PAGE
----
Partial remission linked to improved survival at 10 years compared with non-response to treatment.


Even partial remission of lupus nephritis may be associated with better patient survival and a reduced risk of progressing to end-stage renal disease (ESRD).

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Researchers reviewed 86 renal biopsies from patients with diffuse lupus glomerulonephritis to assess the value of partial remission. They defined partial remission as a 50% reduction in baseline proteinuria to 1.5 g/d or less and less than a 25% increase in baseline creatinine levels.


The team defined complete remission as proteinuria of less than 330 mg/d and a serum creatinine of less than 1.4 mg/dL. The patients were participants in a prospective therapeutic trial of steroids and cyclophosphamide alone or in combination with plasmapheresis and followed for more than 10 years.


“The patients who achieved a partial remission did better than the ones who did not remit at all,” said study investigator Edmund Lewis, MD, professor of nephrology at Rush University Medical Center in Chicago. “Having a partial remission gave a better prognosis, but not nearly as good as the patients who had complete remission. So, one of the things we are concluding from our findings is that if a patient is improving only partially, then their prognosis over 20 years may actually be very good.”


All the biopsies showed diffuse lupus nephritis (diffuse-global in 44 patients and diffuse-segmental in 41 patients; one patient could not be categorized). All the subjects received high-dose prednisone and cyclophosphamide for eight weeks, followed by a steroid taper. Thirty-seven patients (43%) achieved a complete remission, 21 (24%) achieved a partial remission, and 28 (32%) were non-responders.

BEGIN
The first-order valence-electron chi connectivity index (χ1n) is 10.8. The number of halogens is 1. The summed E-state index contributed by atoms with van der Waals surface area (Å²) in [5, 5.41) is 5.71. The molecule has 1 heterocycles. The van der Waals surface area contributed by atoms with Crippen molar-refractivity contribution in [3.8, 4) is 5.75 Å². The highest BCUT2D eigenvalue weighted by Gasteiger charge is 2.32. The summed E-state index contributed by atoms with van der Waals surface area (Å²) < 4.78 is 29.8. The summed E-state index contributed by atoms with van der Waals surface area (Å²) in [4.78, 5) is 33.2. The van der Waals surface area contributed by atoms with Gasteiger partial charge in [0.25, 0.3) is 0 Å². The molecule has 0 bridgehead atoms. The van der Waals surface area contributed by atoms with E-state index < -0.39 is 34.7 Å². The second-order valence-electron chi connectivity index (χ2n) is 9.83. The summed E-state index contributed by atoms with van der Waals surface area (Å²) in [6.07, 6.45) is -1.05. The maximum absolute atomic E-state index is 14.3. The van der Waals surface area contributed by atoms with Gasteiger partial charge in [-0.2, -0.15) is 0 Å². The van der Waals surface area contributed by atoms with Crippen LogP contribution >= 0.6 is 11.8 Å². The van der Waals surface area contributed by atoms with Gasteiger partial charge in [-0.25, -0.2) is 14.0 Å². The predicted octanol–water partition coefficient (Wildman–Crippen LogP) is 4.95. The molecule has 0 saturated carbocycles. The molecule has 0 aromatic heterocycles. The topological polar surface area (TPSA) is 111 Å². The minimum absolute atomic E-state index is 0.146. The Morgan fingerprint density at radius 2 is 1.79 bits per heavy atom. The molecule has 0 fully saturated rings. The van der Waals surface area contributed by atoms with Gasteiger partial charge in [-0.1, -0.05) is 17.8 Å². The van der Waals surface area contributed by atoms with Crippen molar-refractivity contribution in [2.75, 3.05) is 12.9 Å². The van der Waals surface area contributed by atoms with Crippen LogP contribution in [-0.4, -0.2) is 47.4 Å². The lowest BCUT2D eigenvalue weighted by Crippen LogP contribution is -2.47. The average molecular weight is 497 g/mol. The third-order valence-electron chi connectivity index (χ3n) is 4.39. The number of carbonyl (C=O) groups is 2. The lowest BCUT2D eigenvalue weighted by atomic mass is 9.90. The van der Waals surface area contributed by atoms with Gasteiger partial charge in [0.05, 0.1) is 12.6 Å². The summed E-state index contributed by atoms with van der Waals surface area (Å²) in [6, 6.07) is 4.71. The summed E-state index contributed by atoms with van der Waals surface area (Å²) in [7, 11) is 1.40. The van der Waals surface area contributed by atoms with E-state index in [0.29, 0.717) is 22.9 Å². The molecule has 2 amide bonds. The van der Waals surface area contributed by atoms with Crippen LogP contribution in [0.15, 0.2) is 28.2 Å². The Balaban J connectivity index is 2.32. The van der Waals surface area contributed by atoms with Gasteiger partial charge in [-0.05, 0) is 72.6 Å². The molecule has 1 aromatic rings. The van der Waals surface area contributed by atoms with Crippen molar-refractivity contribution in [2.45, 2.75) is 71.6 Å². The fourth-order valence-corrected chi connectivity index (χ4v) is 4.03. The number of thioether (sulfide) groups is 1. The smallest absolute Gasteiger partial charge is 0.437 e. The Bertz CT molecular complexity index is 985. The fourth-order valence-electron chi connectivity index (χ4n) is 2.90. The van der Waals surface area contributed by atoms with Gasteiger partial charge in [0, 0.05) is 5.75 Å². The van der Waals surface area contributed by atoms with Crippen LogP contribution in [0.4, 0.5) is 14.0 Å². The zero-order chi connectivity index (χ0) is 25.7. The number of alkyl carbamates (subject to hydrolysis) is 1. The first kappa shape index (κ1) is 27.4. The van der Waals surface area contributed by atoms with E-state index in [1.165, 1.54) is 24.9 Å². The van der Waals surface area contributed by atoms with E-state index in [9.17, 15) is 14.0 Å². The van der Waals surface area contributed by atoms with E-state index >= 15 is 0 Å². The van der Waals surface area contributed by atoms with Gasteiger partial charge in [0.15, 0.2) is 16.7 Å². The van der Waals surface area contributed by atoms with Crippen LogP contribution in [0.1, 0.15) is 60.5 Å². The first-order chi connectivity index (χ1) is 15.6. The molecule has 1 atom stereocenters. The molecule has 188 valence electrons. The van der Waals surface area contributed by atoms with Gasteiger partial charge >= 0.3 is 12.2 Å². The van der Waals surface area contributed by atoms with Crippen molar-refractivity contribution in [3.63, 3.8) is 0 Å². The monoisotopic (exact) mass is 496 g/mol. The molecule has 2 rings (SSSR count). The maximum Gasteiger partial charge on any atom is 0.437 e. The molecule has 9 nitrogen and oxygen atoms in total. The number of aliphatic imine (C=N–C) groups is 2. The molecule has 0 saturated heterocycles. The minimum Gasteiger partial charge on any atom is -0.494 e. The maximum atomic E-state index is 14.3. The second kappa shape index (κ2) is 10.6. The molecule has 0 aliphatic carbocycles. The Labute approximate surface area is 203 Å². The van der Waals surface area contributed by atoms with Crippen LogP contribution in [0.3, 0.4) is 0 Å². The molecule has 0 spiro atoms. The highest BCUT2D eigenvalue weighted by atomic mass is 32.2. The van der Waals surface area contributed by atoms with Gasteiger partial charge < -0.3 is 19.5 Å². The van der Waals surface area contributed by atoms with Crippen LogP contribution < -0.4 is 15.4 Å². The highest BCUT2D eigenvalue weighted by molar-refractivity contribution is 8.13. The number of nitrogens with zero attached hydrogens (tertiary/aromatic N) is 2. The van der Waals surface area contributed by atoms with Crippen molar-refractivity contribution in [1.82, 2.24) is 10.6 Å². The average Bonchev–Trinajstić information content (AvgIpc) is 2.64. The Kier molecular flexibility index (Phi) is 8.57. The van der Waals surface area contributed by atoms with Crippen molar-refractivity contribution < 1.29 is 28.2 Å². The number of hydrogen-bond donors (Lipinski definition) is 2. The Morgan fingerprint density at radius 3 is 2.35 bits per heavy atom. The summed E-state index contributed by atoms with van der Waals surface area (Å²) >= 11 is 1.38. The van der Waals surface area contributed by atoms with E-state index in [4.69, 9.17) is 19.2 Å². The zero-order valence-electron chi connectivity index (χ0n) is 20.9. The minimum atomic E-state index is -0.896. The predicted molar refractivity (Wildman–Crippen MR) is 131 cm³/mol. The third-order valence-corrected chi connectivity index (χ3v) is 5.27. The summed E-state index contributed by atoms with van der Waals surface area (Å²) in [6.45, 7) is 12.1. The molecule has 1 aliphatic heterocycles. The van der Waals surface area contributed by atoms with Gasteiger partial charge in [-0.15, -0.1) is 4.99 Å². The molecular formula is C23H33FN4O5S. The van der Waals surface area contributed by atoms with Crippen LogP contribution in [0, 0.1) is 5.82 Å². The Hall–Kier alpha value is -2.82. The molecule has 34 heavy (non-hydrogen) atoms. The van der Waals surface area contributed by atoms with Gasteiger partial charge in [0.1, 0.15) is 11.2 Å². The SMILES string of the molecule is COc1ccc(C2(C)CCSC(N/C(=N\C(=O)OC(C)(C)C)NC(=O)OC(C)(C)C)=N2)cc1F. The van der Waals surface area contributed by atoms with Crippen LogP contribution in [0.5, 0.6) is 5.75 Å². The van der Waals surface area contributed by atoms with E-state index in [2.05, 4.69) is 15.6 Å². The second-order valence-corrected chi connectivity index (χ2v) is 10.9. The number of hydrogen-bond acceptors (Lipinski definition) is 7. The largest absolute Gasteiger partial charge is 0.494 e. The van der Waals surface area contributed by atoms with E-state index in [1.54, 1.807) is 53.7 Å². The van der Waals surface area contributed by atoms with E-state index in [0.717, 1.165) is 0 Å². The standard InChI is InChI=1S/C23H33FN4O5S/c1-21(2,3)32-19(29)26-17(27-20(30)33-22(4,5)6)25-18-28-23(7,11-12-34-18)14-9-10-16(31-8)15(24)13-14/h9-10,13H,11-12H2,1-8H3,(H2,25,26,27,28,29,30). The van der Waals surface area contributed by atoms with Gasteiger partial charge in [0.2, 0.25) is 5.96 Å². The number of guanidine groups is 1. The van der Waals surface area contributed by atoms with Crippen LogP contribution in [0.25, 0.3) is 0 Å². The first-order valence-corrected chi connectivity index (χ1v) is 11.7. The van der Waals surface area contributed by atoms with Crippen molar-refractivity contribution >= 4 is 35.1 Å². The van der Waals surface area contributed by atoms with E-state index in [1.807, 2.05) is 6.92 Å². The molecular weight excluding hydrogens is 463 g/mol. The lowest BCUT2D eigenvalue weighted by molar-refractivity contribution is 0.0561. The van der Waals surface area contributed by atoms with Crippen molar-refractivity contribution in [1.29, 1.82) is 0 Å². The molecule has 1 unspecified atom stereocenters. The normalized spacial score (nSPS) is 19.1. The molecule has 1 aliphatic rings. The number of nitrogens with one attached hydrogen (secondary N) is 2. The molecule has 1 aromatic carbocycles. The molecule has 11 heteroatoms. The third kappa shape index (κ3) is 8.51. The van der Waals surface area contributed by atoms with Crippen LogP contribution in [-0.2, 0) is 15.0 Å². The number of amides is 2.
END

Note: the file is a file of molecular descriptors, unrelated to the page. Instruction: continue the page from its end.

The mean follow-up was 146 months in the complete remission group, 129 months in the partial remission group, and 78 months in the non-responders group. The mean time to complete re-mission was 16 months; the mean to partial remission was seven months. 


The proportion of patients not progressing to ESRD or death at 10 years was significantly less in the patients entering complete or partial remission (84% and 29% for complete and partial remission, respectively, compared with 11% for non-responders). Patient mean survival rate (censoring for ESRD) at 10 years was 95% and 76% for the complete and partial remission groups, respectively, and 46% for the non-responders.


The mean renal survival rate (censoring for death) at 10 years was 94% and 45% for the complete and partial remission groups, respectively, compared with 19% for the non-responders. Mean survival rate without ESRD at 10 years was 92% for the complete remission group, 43% for the partial remission group, and 13% for the non-responders.


“There is a very important message here, especially because the follow-up is so long,” Dr. Lewis said. “We now know how long we need to treat patients and we now know better what nephrologists can expect in patients who are partial responders.”